Hector Vila was proud of his nation and family: seven brothers, including him, had served in the U.S. military.
In 2005, he successfully lobbied the city of Tampa to change the name of West Pines Park to Vila Brothers Park.
“He had a vision for how it should look,” his wife, Martha Vila, said.
Hector Vila wanted the four acres at 700 N. Armenia Ave. to be a patriotic corner of West Tampa. In 2007, the city installed a granite marker citing the brothers’ service time spanning World War II through Operation Desert Storm. Each returned home.
Nothing new was added to the land before Hector Vila died in 2018.
“I promised him that I would get the park done,” Martha Vila, 89, said. She has been true to her word.
At 10 a.m. on Monday, Memorial Day, Vila Brothers Park will be rededicated with new landscaping, a new entrance and a red, white and blue playground.
“He would be so proud,” Martha Vila said. “He thought there was not enough red, white and blue in the country. He didn’t think we had enough patriotism.”
The additions are due to $1.7 million in city funds.
“The city has given so much, and I am thankful,” Martha Vila said. “I can’t ask for anything more from them.”
But her husband wanted more. She hopes others step up to complete his vision, which included speakers piping in patriotic songs and educational monuments.
“He wanted this to be a teaching park,” Martha Vila said. “But no war. He didn’t want anything about war. He didn’t want guns or knives. He wanted it to be about peacetime America, the beauty of peacetime.”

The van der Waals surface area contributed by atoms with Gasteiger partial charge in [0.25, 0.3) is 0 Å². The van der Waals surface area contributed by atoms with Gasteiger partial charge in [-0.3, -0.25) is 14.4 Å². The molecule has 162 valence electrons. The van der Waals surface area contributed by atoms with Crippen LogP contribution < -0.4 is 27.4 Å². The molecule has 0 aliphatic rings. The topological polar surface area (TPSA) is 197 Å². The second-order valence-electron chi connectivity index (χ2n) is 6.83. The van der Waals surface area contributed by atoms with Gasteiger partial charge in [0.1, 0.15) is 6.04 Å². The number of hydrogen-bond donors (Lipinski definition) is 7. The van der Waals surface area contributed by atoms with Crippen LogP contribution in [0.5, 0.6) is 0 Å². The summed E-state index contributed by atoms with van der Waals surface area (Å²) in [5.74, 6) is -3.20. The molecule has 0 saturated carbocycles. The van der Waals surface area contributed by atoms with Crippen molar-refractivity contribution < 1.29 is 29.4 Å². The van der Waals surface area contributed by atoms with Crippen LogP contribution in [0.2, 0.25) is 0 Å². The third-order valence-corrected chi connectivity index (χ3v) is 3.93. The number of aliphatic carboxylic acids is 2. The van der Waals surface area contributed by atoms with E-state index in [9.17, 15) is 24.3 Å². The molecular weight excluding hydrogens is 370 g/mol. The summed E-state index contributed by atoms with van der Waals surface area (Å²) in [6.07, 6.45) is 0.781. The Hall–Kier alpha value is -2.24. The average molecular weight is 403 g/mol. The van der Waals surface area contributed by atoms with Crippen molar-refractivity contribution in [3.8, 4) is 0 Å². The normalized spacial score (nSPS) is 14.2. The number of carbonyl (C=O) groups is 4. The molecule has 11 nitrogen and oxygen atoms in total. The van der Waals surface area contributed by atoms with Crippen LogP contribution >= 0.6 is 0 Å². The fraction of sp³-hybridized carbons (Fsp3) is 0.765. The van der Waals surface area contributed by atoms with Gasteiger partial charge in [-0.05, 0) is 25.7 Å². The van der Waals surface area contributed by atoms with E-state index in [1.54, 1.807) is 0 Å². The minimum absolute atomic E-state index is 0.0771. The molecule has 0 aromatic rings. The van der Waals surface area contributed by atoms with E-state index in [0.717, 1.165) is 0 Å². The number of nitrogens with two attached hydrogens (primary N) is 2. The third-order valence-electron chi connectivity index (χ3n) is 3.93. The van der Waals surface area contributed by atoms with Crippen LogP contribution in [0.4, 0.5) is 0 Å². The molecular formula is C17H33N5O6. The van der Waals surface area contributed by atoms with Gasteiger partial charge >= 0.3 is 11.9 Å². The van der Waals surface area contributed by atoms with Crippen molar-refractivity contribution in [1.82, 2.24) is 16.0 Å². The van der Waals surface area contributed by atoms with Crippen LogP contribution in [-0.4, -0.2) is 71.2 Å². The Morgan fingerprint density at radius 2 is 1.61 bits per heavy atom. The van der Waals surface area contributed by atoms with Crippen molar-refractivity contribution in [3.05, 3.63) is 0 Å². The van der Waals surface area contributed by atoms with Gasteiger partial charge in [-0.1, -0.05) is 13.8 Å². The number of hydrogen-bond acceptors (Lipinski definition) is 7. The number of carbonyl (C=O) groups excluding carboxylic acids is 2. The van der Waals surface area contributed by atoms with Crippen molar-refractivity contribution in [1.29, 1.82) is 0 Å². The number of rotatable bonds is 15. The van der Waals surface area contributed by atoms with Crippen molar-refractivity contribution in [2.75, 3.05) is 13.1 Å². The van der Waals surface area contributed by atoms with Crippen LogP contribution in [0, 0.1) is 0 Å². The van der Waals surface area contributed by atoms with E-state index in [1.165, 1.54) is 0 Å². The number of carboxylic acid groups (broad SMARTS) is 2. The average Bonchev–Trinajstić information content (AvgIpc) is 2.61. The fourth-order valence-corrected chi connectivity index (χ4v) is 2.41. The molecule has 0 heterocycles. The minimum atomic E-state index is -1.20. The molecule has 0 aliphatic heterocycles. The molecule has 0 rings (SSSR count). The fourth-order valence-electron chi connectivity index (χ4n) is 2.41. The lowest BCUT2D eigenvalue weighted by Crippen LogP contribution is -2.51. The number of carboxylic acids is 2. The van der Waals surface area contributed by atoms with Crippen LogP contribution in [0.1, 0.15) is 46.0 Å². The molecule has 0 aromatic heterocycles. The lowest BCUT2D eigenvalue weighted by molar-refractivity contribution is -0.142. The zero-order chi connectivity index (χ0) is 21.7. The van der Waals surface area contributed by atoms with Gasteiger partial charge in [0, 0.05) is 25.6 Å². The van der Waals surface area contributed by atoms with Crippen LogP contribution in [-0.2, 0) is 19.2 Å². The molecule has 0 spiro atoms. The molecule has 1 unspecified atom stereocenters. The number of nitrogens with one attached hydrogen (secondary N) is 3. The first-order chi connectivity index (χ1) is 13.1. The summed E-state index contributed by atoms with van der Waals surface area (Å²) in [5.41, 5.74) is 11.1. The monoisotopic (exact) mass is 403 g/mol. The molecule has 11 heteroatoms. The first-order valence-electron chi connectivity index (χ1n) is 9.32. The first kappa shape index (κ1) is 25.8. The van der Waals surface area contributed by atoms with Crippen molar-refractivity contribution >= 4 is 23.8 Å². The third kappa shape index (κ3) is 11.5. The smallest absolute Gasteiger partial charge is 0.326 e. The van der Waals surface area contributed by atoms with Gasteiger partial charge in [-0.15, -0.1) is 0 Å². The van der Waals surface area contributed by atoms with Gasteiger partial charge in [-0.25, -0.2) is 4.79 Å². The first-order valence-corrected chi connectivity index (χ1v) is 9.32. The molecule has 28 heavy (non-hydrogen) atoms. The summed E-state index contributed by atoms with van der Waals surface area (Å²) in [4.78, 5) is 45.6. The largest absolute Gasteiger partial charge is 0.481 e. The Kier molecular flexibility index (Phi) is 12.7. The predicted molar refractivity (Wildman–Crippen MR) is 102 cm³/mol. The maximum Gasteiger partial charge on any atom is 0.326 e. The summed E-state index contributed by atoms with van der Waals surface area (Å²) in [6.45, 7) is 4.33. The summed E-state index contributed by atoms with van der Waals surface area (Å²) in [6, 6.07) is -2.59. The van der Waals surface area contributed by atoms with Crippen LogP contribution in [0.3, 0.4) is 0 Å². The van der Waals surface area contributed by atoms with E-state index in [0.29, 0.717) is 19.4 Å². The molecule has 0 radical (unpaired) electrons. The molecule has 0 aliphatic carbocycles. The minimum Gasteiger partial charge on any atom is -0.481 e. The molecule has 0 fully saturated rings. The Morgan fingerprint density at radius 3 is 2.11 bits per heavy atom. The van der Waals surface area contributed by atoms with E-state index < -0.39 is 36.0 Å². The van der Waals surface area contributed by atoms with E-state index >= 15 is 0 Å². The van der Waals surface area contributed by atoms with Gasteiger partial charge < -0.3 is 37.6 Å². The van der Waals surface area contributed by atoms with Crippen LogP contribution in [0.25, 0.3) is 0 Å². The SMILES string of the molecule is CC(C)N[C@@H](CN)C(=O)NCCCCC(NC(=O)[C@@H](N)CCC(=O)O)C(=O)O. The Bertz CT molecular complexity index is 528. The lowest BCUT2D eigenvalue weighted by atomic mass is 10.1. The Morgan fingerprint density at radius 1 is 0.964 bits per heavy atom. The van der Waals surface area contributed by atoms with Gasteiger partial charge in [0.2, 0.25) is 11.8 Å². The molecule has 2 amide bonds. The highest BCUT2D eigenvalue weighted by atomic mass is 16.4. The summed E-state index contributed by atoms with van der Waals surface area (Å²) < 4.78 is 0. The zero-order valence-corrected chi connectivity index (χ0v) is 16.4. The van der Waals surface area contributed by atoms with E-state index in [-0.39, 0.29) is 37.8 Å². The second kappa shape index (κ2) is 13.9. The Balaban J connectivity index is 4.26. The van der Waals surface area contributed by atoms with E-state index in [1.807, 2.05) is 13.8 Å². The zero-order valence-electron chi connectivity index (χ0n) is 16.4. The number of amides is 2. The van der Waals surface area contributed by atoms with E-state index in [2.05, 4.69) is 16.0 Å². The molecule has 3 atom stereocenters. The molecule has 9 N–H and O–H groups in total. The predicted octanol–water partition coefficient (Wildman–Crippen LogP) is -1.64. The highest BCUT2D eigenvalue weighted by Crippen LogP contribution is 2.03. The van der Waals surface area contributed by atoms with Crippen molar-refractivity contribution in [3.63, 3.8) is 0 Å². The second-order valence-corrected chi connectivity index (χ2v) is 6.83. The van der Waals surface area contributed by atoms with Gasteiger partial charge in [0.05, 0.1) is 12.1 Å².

She said the Vila brothers all fought for peace. “Seven brothers. This is an unbelievable story.”
After the oldest three brothers left home to fight the Nazis, their mother prayed and made a deal that she would never eat Cuban bread again if they returned. They came home and she honored her promise, Martha Vila said.
According to Tampa Bay Times archives:
Joe Vila served with the Marine Corps during World War II. He was involved in battles in Guadalcanal and received a Purple Heart due to back, leg and shoulder injuries due to a bomb exploding next to him.
Willie Vila served with the Marines during World War II and was deployed to Guadalcanal, New Guinea, Peleliu Island, New Caledonia and Okinawa. He received a Purple Heart after being hit by a mortar shell and suffering a chest wound and temporarily losing sight.
Wilfred Vila served with the Army during World War II and parachuted for the 82nd Airborne. He was later assigned to retrieve prisoners of war.
Hector Vila served in the Marines during the Korean War and fought on the front lines as a machine gunner.
Robert Vila served in the Navy during the Korean War. He was on a battleship that fired against enemy railroads, harbors and positions.
Denio Vila served in the Army from 1960-62 and in the reserves from 1962-66. He was a medical specialist.
Tony Vila served in the Navy from 1962-66 and was in active reserves from 1975-95. His ship was sent to Cuba as part of the blockade during the Cuban Missile Crisis in November 1962. He later served as a hospital corpsman and Spanish translator. In 1965, he was sent to Vietnam, and in 1991 he served in Operation Desert Storm.
Denio Vila, 85, and Tony Vila, 79, are the last surviving brothers.
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